Conclusions: These findings quantify the association between antibody level and risk of subsequent infection, and support a policy of triple vaccination for the generation of protective antibodies.
Funding: Antibody testing was funded by UK Health Security Agency. The National Core Studies program is funded by COVID-19 Longitudinal Health and Wellbeing - National Core Study (LHW-NCS) HMT/UKRI/MRC (MC_PC_20030 & MC_PC_20059). Related funding was also provided by the NIHR 606 (CONVALESCENCE grant COV-LT-0009). TwinsUK is funded by the Wellcome Trust, Medical Research Council, Versus Arthritis, European Union Horizon 2020, Chronic Disease Research Foundation (CDRF), Zoe Ltd and the National Institute for Health Research (NIHR) Clinical Research Network (CRN) and Biomedical Research Centre based at Guy's and St Thomas' NHS Foundation Trust in partnership with King's College London. The UK Medical Research Council and Wellcome (Grant ref: 217065/Z/19/Z) and the University of Bristol provide core support for ALSPAC.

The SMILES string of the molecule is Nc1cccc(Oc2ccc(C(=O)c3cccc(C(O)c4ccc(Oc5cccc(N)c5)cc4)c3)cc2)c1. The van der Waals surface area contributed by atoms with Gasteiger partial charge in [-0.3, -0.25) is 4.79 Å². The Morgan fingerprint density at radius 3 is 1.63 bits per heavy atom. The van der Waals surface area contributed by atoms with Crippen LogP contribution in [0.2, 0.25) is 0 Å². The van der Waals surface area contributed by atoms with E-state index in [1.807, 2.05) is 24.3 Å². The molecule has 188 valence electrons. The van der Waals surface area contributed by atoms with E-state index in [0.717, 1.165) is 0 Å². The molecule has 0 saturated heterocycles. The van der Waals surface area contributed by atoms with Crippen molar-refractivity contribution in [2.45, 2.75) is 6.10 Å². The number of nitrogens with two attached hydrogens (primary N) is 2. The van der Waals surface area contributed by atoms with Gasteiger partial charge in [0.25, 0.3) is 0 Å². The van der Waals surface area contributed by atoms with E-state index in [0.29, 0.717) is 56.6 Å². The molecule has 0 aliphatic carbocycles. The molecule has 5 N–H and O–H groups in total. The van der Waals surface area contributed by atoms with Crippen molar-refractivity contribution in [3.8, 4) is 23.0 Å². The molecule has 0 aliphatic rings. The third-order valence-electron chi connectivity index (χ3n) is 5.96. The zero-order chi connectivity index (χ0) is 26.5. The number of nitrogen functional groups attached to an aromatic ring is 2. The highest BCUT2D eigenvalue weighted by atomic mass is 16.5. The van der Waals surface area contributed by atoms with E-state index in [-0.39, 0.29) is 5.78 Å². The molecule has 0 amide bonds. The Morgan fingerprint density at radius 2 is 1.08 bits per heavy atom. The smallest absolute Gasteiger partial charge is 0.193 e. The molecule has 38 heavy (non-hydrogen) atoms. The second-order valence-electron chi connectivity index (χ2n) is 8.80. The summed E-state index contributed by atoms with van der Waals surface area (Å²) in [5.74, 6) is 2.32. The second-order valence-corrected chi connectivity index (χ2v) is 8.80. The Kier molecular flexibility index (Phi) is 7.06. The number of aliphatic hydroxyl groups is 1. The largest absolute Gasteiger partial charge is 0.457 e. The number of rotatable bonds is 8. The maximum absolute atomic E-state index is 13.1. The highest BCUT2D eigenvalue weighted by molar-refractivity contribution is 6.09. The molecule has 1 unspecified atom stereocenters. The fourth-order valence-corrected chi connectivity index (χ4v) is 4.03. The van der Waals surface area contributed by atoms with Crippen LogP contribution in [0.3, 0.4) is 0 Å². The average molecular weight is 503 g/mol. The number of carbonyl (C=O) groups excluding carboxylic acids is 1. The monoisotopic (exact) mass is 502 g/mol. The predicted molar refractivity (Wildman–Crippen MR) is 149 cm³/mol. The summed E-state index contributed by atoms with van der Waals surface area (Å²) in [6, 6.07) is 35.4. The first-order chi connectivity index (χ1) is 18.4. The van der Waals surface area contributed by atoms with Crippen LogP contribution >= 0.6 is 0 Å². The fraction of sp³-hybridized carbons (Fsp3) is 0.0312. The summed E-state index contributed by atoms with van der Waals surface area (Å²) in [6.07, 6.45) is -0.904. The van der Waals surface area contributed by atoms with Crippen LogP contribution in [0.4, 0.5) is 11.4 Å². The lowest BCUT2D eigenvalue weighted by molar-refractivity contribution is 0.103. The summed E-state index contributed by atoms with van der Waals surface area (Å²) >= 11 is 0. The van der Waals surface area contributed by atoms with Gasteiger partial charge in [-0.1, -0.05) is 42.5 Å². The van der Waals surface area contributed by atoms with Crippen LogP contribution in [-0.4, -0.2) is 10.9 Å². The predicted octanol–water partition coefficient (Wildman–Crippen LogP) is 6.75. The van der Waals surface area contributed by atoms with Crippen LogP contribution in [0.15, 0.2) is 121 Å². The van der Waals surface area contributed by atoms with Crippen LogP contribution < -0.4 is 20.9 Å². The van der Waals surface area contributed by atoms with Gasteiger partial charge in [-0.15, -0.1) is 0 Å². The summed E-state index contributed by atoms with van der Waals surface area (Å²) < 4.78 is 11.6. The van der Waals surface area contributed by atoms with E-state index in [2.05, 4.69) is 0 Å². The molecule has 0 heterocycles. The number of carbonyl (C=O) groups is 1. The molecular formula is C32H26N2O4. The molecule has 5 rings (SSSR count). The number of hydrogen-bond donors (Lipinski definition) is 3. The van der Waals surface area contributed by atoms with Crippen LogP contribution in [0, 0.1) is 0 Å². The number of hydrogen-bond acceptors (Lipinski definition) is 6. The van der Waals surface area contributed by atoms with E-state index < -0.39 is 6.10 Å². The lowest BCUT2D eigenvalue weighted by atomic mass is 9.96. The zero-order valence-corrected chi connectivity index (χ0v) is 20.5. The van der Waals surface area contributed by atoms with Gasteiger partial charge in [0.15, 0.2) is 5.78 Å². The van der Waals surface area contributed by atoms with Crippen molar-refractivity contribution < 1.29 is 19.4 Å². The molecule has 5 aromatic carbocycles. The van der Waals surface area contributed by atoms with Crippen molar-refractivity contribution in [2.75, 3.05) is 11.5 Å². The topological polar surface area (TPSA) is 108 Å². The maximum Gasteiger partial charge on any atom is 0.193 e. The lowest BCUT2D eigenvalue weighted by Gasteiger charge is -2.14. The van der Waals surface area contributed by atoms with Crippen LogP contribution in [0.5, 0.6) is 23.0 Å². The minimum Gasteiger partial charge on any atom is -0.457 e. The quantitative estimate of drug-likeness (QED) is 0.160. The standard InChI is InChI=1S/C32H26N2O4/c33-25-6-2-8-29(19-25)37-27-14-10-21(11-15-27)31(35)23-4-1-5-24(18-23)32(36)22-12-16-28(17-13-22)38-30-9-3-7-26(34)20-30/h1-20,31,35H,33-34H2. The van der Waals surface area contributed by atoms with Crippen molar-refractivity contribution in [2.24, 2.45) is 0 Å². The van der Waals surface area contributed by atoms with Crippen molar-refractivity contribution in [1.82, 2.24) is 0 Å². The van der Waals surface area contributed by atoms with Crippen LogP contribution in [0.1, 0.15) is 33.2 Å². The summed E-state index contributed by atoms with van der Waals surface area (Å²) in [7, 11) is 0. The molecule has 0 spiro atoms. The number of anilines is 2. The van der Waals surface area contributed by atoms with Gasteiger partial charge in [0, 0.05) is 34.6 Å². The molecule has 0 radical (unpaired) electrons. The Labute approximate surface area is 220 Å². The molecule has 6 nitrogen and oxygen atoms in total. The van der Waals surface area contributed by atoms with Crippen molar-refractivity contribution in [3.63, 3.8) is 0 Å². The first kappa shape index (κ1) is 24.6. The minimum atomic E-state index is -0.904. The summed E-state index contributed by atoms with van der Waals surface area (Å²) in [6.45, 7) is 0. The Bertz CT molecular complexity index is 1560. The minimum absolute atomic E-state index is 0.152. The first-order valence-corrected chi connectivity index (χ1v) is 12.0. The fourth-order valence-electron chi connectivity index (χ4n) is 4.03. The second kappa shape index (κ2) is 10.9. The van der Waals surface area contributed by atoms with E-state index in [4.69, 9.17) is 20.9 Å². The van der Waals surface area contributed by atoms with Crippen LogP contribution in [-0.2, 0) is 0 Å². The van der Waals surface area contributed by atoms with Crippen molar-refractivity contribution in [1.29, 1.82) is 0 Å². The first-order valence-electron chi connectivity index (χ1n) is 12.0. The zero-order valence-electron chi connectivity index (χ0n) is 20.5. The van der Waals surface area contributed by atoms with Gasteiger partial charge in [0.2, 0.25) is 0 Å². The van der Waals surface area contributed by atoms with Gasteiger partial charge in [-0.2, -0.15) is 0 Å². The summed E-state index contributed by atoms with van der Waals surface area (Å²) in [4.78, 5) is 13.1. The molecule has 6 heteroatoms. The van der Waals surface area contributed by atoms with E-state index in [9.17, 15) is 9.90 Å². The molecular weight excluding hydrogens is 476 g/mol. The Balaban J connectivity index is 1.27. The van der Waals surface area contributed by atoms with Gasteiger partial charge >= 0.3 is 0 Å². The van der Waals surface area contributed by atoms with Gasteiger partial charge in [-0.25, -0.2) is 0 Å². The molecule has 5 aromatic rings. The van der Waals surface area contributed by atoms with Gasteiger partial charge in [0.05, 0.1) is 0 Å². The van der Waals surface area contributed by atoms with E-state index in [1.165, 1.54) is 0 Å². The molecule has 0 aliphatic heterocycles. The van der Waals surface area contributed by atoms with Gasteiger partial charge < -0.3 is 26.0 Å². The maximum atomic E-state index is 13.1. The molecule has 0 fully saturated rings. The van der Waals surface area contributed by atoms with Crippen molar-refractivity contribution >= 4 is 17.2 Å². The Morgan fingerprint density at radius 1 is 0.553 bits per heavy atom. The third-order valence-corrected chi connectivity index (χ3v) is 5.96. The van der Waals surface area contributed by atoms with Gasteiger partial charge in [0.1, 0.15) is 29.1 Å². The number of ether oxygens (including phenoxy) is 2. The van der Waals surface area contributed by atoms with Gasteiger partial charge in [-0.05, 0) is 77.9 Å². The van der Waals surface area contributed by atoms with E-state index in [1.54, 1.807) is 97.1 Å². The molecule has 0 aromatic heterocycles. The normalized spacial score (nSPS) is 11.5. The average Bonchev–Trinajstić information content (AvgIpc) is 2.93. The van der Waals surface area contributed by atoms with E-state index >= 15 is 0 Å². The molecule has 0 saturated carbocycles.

Background: In contrast to most of the world, the cervical cancer screening programme continued in Denmark throughout the COVID-19 pandemic. We examined the cervical cancer screening participation during the pandemic in Denmark.
Methods: We included all women aged 23-64 years old invited to participate in cervical cancer screening from 2015-2021 as registered in the Cervical Cancer Screening Database combined with population-wide registries. Using a generalised linear model, we estimated prevalence ratios (PR) and 95% confidence intervals (CI) of cervical cancer screening participation within 90, 180 and 365 days since invitation during the pandemic in comparison with the previous years adjusting for age, year and month of invitation.
Results: Altogether, 2,220,000 invited women (in 1,466,353 individuals) were included in the study. Before the pandemic, 36% of invited women participated in screening within 90 days, 54% participated within 180 days and 65% participated within 365 days. At the start of the pandemic, participation in cervical cancer screening within 90 days was lower (pre-lockdown PR=0.58; 95% CI: 0.56-0.59 and 1st lockdown PR=0.76; 95% CI: 0.75-0.77) compared with the previous years. A reduction in participation within 180 days was also seen during pre-lockdown (PR=0.89; 95% CI: 0.88-0.90) and 1st lockdown (PR=0.92; 95% CI: 0.91-0.93). Allowing for 365 days to participation, only a slight reduction (3%) in participation was seen with slightly lower participation in some groups (immigrants, low education and low income).
Conclusions: The overall participation in cervical cancer screening was reduced during the early phase of the pandemic. However, the decline almost diminished with longer follow-up time.
Funding: The study was funded by the Danish Cancer Society Scientific Committee (grant number R321-A17417) and the Danish regions.